Data For Business: Customer 360° for Customer Value Management (CVM)

Data For Business: Customer 360° for Customer Value Management (CVM)

Imagine you are standing on top of the highest mountain in the world where you can see the waters, streams, trees, valleys and animals all around you. What would you do? My guess is you will absorb yourself in the view to make the most out of your time.

Same logic applies to Customer 360° for CVM as it entails having an all-round view of customer activities in relation to your business in order to make the most out of customers and your business. It means every data, report, queries and requests on your customer in relation to your business are tracked and monitored.

I recently took on a Customer 360° project with a telecoms company. In this article, I am going to share (in sequels of course) my experience, challenges, results, lessons learnt and recommendations.

This piece will focus on:

1. The need for a Customer 360° approach.

2. How Customer 360° can be achieved.

Seat tight and let’s enjoy the ride!

What is Customer 360° as it relates to CVM?

Customer 360° or Single View of Customers (SVC) as it is sometimes called, is a holistic customer profile record that captures specific types of customer data from various touch points across channels and systems, aggregates that data to comprehend what is important to customers and applies those insights to deliver personalized and engaging customer experiences as well as achieve the company’s performance objectives.

Why do you need Customer 360°?

1. Build and Improve Customer Relationship: Creating lasting relationships with customers is crucial to any business. To do this, the business needs to have accurate, rich and meaningful data or information about a customer regardless of the medium used. The use of Customer 360° ensures that the right customer data is captured and seamlessly accessible by stakeholders in the company to effectively connect with the customers.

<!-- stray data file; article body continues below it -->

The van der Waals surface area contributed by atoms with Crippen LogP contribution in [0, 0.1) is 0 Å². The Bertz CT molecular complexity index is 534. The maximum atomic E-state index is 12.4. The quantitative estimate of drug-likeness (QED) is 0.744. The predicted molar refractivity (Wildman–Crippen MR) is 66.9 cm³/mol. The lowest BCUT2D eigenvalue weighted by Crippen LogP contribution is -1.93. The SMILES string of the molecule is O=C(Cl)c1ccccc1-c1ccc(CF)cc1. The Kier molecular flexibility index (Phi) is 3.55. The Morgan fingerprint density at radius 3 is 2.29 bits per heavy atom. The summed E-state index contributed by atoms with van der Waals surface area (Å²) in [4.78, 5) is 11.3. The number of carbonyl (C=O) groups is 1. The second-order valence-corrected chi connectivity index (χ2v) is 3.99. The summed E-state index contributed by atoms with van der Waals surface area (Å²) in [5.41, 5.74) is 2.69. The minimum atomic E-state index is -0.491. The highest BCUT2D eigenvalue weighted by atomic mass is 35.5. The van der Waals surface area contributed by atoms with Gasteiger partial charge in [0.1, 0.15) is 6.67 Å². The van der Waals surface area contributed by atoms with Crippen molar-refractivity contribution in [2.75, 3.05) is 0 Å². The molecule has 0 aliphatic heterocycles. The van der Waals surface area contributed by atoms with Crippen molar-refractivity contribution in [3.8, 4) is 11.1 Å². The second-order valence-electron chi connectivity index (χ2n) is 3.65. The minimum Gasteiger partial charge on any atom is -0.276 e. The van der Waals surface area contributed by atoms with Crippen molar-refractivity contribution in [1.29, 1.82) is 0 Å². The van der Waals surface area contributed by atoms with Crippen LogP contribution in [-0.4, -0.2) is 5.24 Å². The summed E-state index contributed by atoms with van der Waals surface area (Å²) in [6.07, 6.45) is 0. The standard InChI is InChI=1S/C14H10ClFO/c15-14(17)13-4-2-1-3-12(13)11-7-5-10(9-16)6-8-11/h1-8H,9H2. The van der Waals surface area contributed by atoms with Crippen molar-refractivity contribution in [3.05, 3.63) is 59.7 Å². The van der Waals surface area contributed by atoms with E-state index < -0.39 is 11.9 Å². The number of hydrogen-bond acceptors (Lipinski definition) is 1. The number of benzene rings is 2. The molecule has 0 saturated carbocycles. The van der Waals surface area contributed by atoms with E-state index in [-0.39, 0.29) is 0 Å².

2. Know Your Customer (KYC): Customer 360° view shows how to make the customer happy, cross sell, upsell and retain the customer, deliver relevant personalized and contextual products to the customer. All these comes from knowing your customer.

3. Predictive Analysis: By collecting and aggregating various pieces of customer journey, a business can start to get a clearer picture of how a customer may act. For example, if a customer has not carried out any transaction on the network in 60 days, that customer is predicted to soon churn. This prediction would call for an intervention to ensure the customer is not lost to a competitor by offering a discount or flash sale. A customer 360° approach captures every customer’s interaction history and calculates a score for each event to know if the customer meets a particular metrics or not.

Now that the benefits of customer 360° is clear, the next question is HOW?

How can Customer 360° be achieved?

When embarking on the project, I read an article that says, “The 360-degree customer view is the idea, sometimes considered unattainable…” and I said to myself “Common guys, how hard can it be?” Now, I can confirm it is true.

According to Gartner, fewer than 10% of companies have a 360° customer data and only about 5% are able to grow their businesses systematically with this data.

Achieving customer 360° is a complex process guided by asking questions, formulating scenarios, re-visiting the objectives to mention a few — making the pursuit of 360-degree a never-ending quest.

My team and I started by splitting the project into 2 phases: Design phase and Implementation phase. We will cover the (how) design phase while the next article will cover the implementation phase.